This bill would provide statutory authority for the Office of Apprenticeship (OA) within the DOL, which is responsible for:

  • Supporting the development of apprenticeship models;

  • Recognize qualified state apprenticeship agencies and operating apprenticeship offices in states without a recognized agency;

  • Providing technical assistance to state agencies;

  • Periodically updating requirements for each occupation in the apprenticeship program and determining whether to approve new occupations for inclusion in the program; and

  • Awarding grants provided under this legislation.

Additionally, this bill would establish in statute the responsibilities of state apprenticeship agencies and offices. These responsibilities would include:

  • Providing technical assistance to stakeholders;

  • Resolving complaints;

  • Establishing state performance goals; and

  • Including descriptions of how their apprenticeship programs align with the skills needs of their states’ employers in their written plans.

The Office of Apprenticeship would enter into an agreement with the Dept. of Education to promote the integration and alignment of apprenticeship programs with secondary, postsecondary and adult education. It would also award grants to eligible entities to 1) expand national apprenticeship system programs, including by encouraging employer participation; and 2) strengthen alignment between the apprenticeship system and education providers.

Finally, this bill would establish criteria for various programs in statute. These criteria would include quality standards for apprenticeships, requirements for apprenticeship agreements between a program sponsor and an apprentice, and acceptable uses for grant funds awarded under this bill.

Impact

Apprentices; apprenticeship programs; businesses offering apprenticeship programs; Dept. of Labor; Dept. of Education; and the Office of Apprenticeship (OA) within the Dept. of Labor.

Cost of House Bill H.R. 447

$3.50 Billion
This bill would cost over $3.5 billion over the 2021-2025 period.

More Information

In-Depth: Sponsoring Rep. Bobby Scott (D-VA) led a bipartisan group of Members in reintroducing this bill to reauthorize the National Apprenticeship Act to create nearly one million new Registered Apprenticeship, youth apprenticeship, and pre-apprenticeship positions over the next five years. In a press release upon this bill’s introduction, Rep. Scott said:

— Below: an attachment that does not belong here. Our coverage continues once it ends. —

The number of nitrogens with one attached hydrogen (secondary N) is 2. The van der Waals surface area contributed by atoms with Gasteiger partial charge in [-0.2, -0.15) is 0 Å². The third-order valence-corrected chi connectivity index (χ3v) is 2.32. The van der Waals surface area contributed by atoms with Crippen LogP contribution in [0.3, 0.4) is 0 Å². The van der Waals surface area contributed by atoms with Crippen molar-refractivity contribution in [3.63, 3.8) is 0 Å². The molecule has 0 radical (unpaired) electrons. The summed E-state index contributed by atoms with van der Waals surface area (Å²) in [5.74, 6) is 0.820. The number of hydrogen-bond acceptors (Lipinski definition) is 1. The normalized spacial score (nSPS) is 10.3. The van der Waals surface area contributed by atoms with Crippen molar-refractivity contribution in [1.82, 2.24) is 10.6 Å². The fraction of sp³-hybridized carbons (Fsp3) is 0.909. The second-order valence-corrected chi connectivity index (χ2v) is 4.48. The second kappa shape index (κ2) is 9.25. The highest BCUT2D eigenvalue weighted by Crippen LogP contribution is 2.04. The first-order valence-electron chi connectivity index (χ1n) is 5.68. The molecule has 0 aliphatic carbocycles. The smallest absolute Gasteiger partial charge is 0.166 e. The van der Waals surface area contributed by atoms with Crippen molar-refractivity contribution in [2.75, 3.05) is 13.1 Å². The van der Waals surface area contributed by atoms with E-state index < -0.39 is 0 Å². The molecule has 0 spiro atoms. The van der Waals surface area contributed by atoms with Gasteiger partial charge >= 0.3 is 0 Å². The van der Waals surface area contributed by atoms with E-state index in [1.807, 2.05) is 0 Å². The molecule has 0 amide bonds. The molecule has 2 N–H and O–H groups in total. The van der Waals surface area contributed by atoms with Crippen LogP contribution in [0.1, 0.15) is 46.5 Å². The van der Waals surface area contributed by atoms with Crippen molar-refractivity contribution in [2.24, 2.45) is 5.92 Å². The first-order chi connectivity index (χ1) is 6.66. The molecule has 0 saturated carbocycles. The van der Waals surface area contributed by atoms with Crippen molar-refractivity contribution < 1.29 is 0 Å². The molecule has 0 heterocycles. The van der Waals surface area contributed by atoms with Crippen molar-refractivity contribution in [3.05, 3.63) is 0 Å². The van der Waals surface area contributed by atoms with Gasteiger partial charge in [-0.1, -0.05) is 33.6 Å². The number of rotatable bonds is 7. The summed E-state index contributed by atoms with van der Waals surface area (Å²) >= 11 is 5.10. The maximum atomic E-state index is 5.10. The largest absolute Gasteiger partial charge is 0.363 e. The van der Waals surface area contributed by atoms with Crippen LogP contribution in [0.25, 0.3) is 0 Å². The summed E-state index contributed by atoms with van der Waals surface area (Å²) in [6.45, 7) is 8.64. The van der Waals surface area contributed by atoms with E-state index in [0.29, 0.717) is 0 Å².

“Registered Apprenticeships remain one of our most successful tools for connecting workers with in-demand skills and good-paying jobs. This bipartisan bill – which passed the House will overwhelming support last year – will create nearly 1 million new apprenticeships and expand these opportunities to include a more diverse group of workers and a wider array of industries. It also enhances youth apprenticeship and pre-apprenticeship programs that will prepare a new generation of workers for the modern economy. Congress must use every tool we have to address the widespread unemployment caused by the COVID-19 pandemic. I look forward to once again passing this legislation through the House and I hope [the] Senate [will] act quickly to get this bill on the president’s desk. The National Apprenticeship Act is an important part of our renewed effort to help workers get back on their feet and build back a better economy.”  

In the 116th Congress, sponsoring Rep. Susan Davis (D-CA) introduced this bill to expand apprenticeships and invest in workforce training:

“The National Apprenticeship Act will build on the success of apprenticeship programs by increasing our investment in American workers and creating more opportunities for them to get critical skills that lead to high-paying careers. We know the Registered Apprenticeship system is very successful, but it is just not having the impact on the workforce we need. By increasing standards, accountability, and coordinating programs with higher education institutions along with a greater investment, it will benefit more workers, the taxpayers, and our economy.”

In its fact sheet on this bill in the previous Congress, the House Education and Labor Committee noted that this legislation would create nearly one million new apprenticeship opportunities in addition to the current expected growth of the apprenticeship system. The committee also noted that expanding the apprenticeship program would yield $10.6 billion in net benefits to U.S. taxpayers. These would come in the form of increased worker productivity and decreased spending on public assistance programs and unemployment insurance.

The National Skills Coalition supported this legislation in the 116th Congress. Its Director of Government Affairs, Kate Spiker, says funding for youth apprenticeships and support for business-education partnerships is “critical to expanding apprenticeship throughout the country and bringing together entities with the knowledge, experience, and ability to best serve workers and businesses.”

The majority of House Education and Labor Committee Republicans opposed this bill when it was considered in their committee in the 116th Congress. In their minority views report, these committee members argued that registered apprenticeships give the DOL, rather than businesses themselves, too much power to determine training needs in industries: